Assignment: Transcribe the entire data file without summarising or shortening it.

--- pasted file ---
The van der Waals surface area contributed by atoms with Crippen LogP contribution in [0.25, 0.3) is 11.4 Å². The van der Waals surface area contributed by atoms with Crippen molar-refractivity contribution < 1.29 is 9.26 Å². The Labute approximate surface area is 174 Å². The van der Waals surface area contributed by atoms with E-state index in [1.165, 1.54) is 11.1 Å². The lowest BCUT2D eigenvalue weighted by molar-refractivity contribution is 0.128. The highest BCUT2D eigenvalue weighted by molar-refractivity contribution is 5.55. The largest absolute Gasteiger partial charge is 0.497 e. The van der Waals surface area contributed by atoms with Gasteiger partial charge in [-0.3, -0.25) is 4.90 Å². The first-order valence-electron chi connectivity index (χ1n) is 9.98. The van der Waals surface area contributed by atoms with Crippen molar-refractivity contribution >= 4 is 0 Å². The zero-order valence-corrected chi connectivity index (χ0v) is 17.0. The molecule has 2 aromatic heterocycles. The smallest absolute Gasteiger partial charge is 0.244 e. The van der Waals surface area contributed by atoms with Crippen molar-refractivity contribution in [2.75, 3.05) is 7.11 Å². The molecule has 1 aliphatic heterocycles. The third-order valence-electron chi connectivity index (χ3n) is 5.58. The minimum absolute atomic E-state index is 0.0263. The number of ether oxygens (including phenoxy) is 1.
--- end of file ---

The van der Waals surface area contributed by atoms with Crippen LogP contribution in [0.25, 0.3) is 11.4 Å². The van der Waals surface area contributed by atoms with Crippen molar-refractivity contribution < 1.29 is 9.26 Å². The Labute approximate surface area is 174 Å². The van der Waals surface area contributed by atoms with E-state index in [1.165, 1.54) is 11.1 Å². The lowest BCUT2D eigenvalue weighted by molar-refractivity contribution is 0.128. The highest BCUT2D eigenvalue weighted by molar-refractivity contribution is 5.55. The largest absolute Gasteiger partial charge is 0.497 e. The van der Waals surface area contributed by atoms with Gasteiger partial charge in [-0.3, -0.25) is 4.90 Å². The first-order valence-electron chi connectivity index (χ1n) is 9.98. The van der Waals surface area contributed by atoms with Crippen molar-refractivity contribution >= 4 is 0 Å². The zero-order valence-corrected chi connectivity index (χ0v) is 17.0. The molecule has 2 aromatic heterocycles. The smallest absolute Gasteiger partial charge is 0.244 e. The van der Waals surface area contributed by atoms with Crippen molar-refractivity contribution in [2.75, 3.05) is 7.11 Å². The molecule has 1 aliphatic heterocycles. The third-order valence-electron chi connectivity index (χ3n) is 5.58. The minimum absolute atomic E-state index is 0.0263. The number of ether oxygens (including phenoxy) is 1.